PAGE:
In a ‘nutshell’….
Are 650b wheels worth putting onto your cyclocross/gravel bike? I don’t know. Maybe. It depends on what you’re after from your riding experience, where you ride, and how you prioritize sheer speed against versatility. Before delving into details, here are my impressions of 650b wheels with Compass 42mm and 48mm tires following a bunch of riding on my Brodie Romax disc cyclocross bike. I’ll refer to the smaller setup simple as ’42s’ and the larger ’48s. Bottom line: I love the 650b x 42mm setup, and see myself spending a lot of time on them in the years to come. A 45mm tire option could end up replacing the 42 as an all-rounder that ticks all the boxes. Read on for the reasons behind the statements I make
650b x 42mm Compass Babyshoe Pass, Extralight, Woven Precision Handbuilts Gravel + Carbon Rims
- Drop ride height a little compared to 700c x 35mm tire/wheel combos (about 12mm), but it doesn’t really matter.
- Feel super agile and sporty on my bike, encouraging playful riding.
- Corner really well on pavement, and reasonably well on loose-over-hard unpaved surfaces
- Feel twitchy compared to any other 700c tire setup I’ve ridden; it’s not a deal-breaker
- Are more fun and seem to roll faster than comparable 38s.
- Feel equivalent to comparable 35s on smooth roads.
- Climb fast enough on pavement to not bother me, provide good grip on loose surfaces.
- Are ok for fast group riding on pavement, but overkill unless the pavement is bad.
- Are excellent for medium-paced group riding, especially if very hilly, and lots of cornering traction is valued.
- Are excellent for mixed-surface riding (typical dirt roads and gravel), from slow to fast-paced.
- Compass 42s sre too light in construction for pounding trails with sharp rocks, but other 42s built with more material would work fairly well.
- Make for an excellent all-rounder size for those looking to ride a broad spectrum of conditions on one bike, albeit conservatively in some situations. Tires can be tailored to local conditions: Compass ELs and Standard casings are fine for rounded rock and roots, other options will be better suited to sharper rock.
- The 42s are my go-to for general gravel riding on my Romax, and will serve all purposes in the fall when I have cyclocross mounted to my 700c wheels.
650b x 48mm Compass Switchback Hill, Extralight, Woven Precision Handbuilts Gravel + Carbon Rims
- Maintain ride height about the same as with 700c x 35mm tire (about 4mm lower), can’t feel this.
- Feel ‘normal’ on the bike, same basic handling characteristics as with 700c x 35mm setup, but with way more volume.
- Corner like crazy on pavement, large contact patch. Don’t corner as well as 42s on loose-over-hard surfaces.
- Don’t feel twitchy whatsoever.
- Don’t feel fast on pavement, but perform fine. The rougher the surface, the better they perform, until getting sharp rocks, mud, etc.
- Feel similar to comparable 700c x 38s on smooth roads in terms of aero and rolling performance.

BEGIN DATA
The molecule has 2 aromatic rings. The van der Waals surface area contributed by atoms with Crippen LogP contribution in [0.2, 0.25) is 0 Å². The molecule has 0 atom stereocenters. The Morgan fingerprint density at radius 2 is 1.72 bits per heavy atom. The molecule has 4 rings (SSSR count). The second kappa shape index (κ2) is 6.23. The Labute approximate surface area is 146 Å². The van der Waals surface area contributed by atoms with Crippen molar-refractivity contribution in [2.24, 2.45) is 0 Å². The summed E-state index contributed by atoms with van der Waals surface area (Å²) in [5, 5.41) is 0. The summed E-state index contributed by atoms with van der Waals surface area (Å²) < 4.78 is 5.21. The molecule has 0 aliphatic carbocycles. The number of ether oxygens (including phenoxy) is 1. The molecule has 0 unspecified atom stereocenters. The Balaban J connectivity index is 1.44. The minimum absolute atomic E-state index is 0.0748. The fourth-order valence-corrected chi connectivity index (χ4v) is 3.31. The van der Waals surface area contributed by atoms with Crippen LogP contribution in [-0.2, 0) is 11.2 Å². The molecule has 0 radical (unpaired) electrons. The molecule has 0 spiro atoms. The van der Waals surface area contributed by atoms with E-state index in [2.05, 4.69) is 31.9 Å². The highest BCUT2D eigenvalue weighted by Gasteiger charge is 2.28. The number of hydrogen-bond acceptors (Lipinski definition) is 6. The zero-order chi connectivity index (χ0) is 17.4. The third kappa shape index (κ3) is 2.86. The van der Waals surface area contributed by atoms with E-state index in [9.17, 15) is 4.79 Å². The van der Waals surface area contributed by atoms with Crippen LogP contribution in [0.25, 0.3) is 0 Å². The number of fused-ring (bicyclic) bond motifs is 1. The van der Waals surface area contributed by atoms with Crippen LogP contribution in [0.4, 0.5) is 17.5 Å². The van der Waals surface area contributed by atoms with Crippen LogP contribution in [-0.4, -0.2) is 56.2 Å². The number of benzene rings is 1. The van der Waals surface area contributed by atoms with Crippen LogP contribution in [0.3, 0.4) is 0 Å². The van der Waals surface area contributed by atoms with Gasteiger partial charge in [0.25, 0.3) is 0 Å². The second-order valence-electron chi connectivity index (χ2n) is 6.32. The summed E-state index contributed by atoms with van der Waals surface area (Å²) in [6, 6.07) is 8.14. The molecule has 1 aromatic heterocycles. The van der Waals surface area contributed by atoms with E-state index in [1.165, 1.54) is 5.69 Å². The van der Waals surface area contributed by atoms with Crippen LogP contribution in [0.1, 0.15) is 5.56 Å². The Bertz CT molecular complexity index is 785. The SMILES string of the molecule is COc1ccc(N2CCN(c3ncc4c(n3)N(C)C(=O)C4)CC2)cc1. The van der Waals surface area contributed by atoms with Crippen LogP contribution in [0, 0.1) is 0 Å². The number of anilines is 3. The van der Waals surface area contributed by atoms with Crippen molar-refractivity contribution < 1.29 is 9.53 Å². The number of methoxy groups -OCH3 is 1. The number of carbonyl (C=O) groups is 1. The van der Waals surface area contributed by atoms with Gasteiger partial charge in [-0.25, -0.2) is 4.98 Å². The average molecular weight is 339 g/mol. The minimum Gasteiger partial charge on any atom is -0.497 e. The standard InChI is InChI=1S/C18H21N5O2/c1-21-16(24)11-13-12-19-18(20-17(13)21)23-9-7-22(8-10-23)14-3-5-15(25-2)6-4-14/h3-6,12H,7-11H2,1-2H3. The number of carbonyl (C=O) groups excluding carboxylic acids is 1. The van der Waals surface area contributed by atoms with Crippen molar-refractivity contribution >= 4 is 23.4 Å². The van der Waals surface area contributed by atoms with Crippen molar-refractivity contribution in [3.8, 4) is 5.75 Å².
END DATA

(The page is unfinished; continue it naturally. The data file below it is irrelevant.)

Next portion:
- Don’t feel fast on paved climbs, but have lots of traction on dirt climbs, so are very effective in that context.
- Are overkill for fully paved routes at any pace.
- Are overkill for medium-paced group rides on pavement, unless you want maximum grip for descents.
- Are excellent for mixed-surface riding at medium pace, and up to high pace if the surfaces are quite chunky (think golf ball to fist-sized gravel).
- Compass 48s are too light in construction for pounding trails with sharp rocks. However, other tires in this size will work better, because they are built with more material, and would be my preference over 42s.
- Make an excellent all-rounder size for those looking to keep a broad spectrum of riding options open on one bike, less conservatively than with 42s. Tires can be tailored to local conditions: Compass ELs and Standard casings are fine for rounded rock and roots, other options will be better suited to sharper rock.
- The 48s are a niche tire for me, only really required for a handful of routes I’ll ride in a given year. The volume is great, but I need more material in the tire for riding rocky trails at my comfortable pace.
Wheels: Woven Precision Handbuilts D25 Gravel + ($1350 CAN)
I’ve had the pleasure of being able to ride a pair of Woven Precision Handbuilts 650b wheels over the last month or so, following a short stint on them last fall. After that we sent them to Bicycle Quarterly for review, where they saw a bunch of miles under Jan Heine in the Pacific Northwest on a few different bikes. That review will come out later this year. The wheels use standard Woven disc hubs, which accommodate all modern axle standards, which include 9mm, 12mm, and 15mm up front, and 135x9mm and 142x12mm on the back. Actually, you can even run the rear as a 132 on the back on an older non-disc 130mm frame, then swap to one of the newer configurations for a new bike; future-proof! The freehub body uses 4 leaf-sprung pawls, rolls on Enduro Abec 3 bearings, like esewhere in both hubs, and is ready for an 11-speed cassette. XD drivers and Campagnolo freehub bodies are also options. Again, future-proof! Oh yeah, centrelock or 6-bolt rotor options too! Centrelock is cool for those looking to share rotors between wheels (you can only ride one bike at a time!), and/or want to remove rotors easily for travel.
The rims are 27mm wide on the outside, 22mm on the inside, and 25mm deep. Internally, they have a tubeless bead-shelf, which has a little bump-up ridge the tire bead has to climb over when mounting, which then helps keep the bead in place, reducing burping (when the bead separates from the rim, blowing out air). The sidewalls forego a bead hook, like a lot of modern mountain bike rims. This provides a little more robustness in the face of impacts, because the sidewall is shorter and thicker than if it had a hook. It also holds the tire on without issue. Believe it or not, all rims were hookless in the early 20th century.
Built to high tension with round, double-butted Sapim Laser spokes and their Polyax alloy nipples (which are surprisingly strong), the rims are 320g each and come stock with tubeless base tape and tubeless valves.
I have two sets of tires, thanks to Compass’s support, to ride on these wheels. The standard pair is their Babyshoe Pass model, which is 650b x 42mm. This tire came into being as a response to demand for a lighter, faster rolling option than the Grand Bois Hetre, a well-loved tire within the randonnee crowd for decades. Available in standard or extralight casings, both are very supple, the EL being pared down to the bare minimum. Neither tire uses a puncture protection belt under the tread, which lends maximum suppleness at the cost of reduced cut protection.